Peru Continues Reopening Economy (5:15 p.m. NY)

Peru authorized more businesses to reopen, including hairdressers, electricians and online clothes retailers along with mining, fishing and construction companies that were cleared to reopen this month. The lockdown, which was set to expire Sunday, will continue through June 30, President Martin Vizcarra said.

Peru is battling South America’s biggest coronavirus outbreak after Brazil, with total cases surpassing 100,000 this week. Strict lockdown measures in place since mid-March have taken a heavy toll on the economy, with economic activity slumping 16% in March and more than a million jobs lost in Lima in the three months to April.

CDC Cites Choirs, Collection Plate in Guidance (4:15 p.m. NY)

Religious groups should consider suspending or limiting choirs or singing during services and avoid passing a collection plate, the U.S. Centers for Disease Control and Prevention said in guidance issued hours after Trump demanded governors immediately open houses of worship. “The act of singing may contribute to transmission of Covid-19, possibly through emission of aerosols,” the CDC warned.

Churches should stay in contact with local and state officials as reopening decisions are made, and provide protection for staff or congregants who are at higher risk of infection. The guidance encouraged hand washing, use of face coverings and increased cleaning and disinfection measures.

U.S. Cases Increase 1.8% (4 p.m. NY)

Coronavirus cases in the U.S. increased 1.8% as compared to the same time yesterday to 1.59 million, according to data collected by Johns Hopkins University and Bloomberg News. That’s above the 1.5% average of the past week. Deaths rose 1.7% to 95,490.

  • New York cases rose 0.5% to 358,154, in line with the average increase over the past seven days, according to the state’s health department.
  • Florida cases rose 1.6% to 49,451 on Friday, compared with an average increase of 1.7% in the previous seven days, according to data from the state’s health department. Deaths rose 2.1% to 2,190.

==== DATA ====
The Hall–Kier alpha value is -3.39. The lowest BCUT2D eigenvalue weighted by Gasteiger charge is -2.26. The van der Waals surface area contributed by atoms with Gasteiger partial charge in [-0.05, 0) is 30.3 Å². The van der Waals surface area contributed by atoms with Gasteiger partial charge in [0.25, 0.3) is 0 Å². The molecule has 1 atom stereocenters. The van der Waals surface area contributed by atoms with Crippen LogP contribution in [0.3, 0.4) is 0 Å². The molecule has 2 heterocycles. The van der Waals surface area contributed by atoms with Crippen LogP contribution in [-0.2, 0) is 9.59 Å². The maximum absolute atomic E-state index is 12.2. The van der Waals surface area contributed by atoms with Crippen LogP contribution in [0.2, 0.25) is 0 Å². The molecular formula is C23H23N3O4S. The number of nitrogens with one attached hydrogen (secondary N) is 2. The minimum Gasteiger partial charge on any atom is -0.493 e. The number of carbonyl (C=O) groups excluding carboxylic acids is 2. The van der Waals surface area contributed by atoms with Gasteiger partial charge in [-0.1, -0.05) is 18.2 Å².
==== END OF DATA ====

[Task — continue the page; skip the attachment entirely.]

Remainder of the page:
• Cases in California rose 2.6% to 88,444 while deaths increased 2.5% to 3,630, according to the state’s website.

Cases Reach All African Nations: WHO (3:15 p.m. NY)

Every nation in Africa now has coronavirus cases, as the continent’s infection total exceeds 100,000, the World Health Organization said. The first Africa case was reported 14 weeks ago.

Africa’s mortality rate has been low, with 3,100 confirmed deaths. By comparison, when cases reached 100,000 in Europe, deaths topped 4,900, WHO said. Early analysis suggests the lower mortality rate may reflect that Africa is the youngest continent, with more than 60% of the population under age 25. In Europe nearly 95% of deaths occurred in those older than 60.

Italy’s Deaths, New Cases Remain Low (12:10 p.m. NY)

Italy’s new cases remained below 1,000 for a 10th day on Friday, as health authorities said the epidemic’s curve is consistently descending in all regions, including Lombardy, the hardest-hit area. Authorities reported 652 cases, up from 642 a day earlier, for a total of 228,658. Daily fatalities were 130, down from 156 on Thursday, bringing the death toll to 32,616.

China Vaccine Shows Promise: Lancet (11:20 a.m. NY)

An experimental vaccine developed by CanSino Biologics of China was safe and generated an immune response in an early study in humans. The vaccine stimulated production of both antibodies that can stop infection along with immune T-cells, according to a report Friday in The Lancet medical journal. Further research is needed to show its effectiveness against the virus. The study was funded by CanSino and conducted by researchers from the Beijing Institute of Biotechnology and other organizations.